A crowd of more than 200 people marched on the Portland Police Bureau’s (PPB) North Precinct on Sunday night, most clad in “armor, helmets, gas masks, all-black clothing” and carrying shields, police say. While officers kept a distance for the first portion of the protest, they responded with force after “individuals began throwing chunks of ceramic, rocks, and glass bottles in the direction of the officers,” and set fire to an awning of a building abutting the precinct.
“As officers were preparing to move the crowd, someone lit a canopy against the building on fire. The fire began to burn to the siding of the building, so officers on the roof got a fire extinguisher to try and put it out,” the PPB said in a statement, adding “As they were putting out the fire, multiple people pelted the officers with rocks.”
Protesters could be heard celebrating as officers worked to put out the fire in footage that circulated on social media, one cheering “burn baby, burn!”
Protesters also constructed makeshift barricades in the middle of Northeast Emerson Street, next to the precinct, blocking the road with a burning dumpster and a large trailer while hurling projectiles at officers, including heavy bolts, commercial grade fireworks, paint bombs, marbles launched from slingshots and “at least one balloon filled with feces.”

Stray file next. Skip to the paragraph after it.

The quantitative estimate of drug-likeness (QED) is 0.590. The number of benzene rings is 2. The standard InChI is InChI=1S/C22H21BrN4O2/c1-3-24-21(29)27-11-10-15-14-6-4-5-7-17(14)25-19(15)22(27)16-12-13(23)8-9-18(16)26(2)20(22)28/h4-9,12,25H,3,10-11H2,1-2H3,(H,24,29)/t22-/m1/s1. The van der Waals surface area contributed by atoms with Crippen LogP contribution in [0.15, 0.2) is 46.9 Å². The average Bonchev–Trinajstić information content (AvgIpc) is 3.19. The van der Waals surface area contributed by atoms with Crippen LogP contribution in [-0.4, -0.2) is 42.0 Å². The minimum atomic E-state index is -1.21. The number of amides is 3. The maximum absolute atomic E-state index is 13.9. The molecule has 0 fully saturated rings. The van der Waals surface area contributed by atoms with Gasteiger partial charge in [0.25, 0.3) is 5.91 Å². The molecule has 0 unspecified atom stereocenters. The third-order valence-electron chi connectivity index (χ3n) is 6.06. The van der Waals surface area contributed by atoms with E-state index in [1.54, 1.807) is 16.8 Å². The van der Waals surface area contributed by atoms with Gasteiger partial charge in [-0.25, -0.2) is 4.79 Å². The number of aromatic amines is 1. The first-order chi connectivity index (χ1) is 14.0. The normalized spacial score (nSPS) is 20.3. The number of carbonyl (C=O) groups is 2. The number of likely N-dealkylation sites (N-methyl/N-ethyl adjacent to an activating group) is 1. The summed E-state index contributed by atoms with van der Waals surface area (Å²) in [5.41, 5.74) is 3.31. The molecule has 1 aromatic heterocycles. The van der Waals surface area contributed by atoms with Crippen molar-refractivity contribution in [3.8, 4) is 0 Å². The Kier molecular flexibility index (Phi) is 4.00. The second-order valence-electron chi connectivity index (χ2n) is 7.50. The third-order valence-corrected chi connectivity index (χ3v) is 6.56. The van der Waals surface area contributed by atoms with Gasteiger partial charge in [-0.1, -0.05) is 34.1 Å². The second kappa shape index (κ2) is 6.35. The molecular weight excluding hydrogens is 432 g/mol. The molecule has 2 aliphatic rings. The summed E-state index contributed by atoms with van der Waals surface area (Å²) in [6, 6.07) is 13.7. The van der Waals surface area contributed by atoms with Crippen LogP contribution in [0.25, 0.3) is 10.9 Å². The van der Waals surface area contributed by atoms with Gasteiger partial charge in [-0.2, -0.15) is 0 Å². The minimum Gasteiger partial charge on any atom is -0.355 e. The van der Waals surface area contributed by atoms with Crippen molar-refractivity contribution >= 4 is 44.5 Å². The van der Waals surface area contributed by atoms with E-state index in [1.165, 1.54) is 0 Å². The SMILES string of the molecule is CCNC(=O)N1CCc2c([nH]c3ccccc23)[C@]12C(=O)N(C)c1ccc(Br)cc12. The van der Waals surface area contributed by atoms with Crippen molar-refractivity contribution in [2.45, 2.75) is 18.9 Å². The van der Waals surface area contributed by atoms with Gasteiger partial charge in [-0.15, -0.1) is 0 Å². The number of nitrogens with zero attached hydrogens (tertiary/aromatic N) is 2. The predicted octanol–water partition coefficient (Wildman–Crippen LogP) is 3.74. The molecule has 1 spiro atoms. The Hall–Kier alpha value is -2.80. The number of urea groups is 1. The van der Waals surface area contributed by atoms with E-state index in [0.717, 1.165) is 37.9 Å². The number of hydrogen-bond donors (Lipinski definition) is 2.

Some 35 officers were eventually called out to quell the rioting, leading to 23 arrests on charges ranging from disorderly conduct, assault, riot and interfering with a peace officer, according to the police.
The PPB released footage showing the aftermath around the North Precinct following the latest bout of unrest, in which debris and projectiles could be seen littering the ground.
Sunday marked the 88th consecutive night of protests and rioting in Portland, a daily occurrence since the death of George Floyd at the hands of Minneapolis police in May. Earlier this month, a unit of Oregon state troopers packed up and left the city after deploying to defend a federal courthouse under nightly siege by activists. While the state police said their two-week commitment there had ended, a spokesman also cited the refusal of county district attorney Mike Schmidt to prosecute those arrested during the unrest, saying the department would move resources “back to counties where prosecution of criminal conduct is a priority.” A federal police deployment to Portland earlier this summer also failed to stop the rioting, withdrawing from the city in late July as heated protests raged on.
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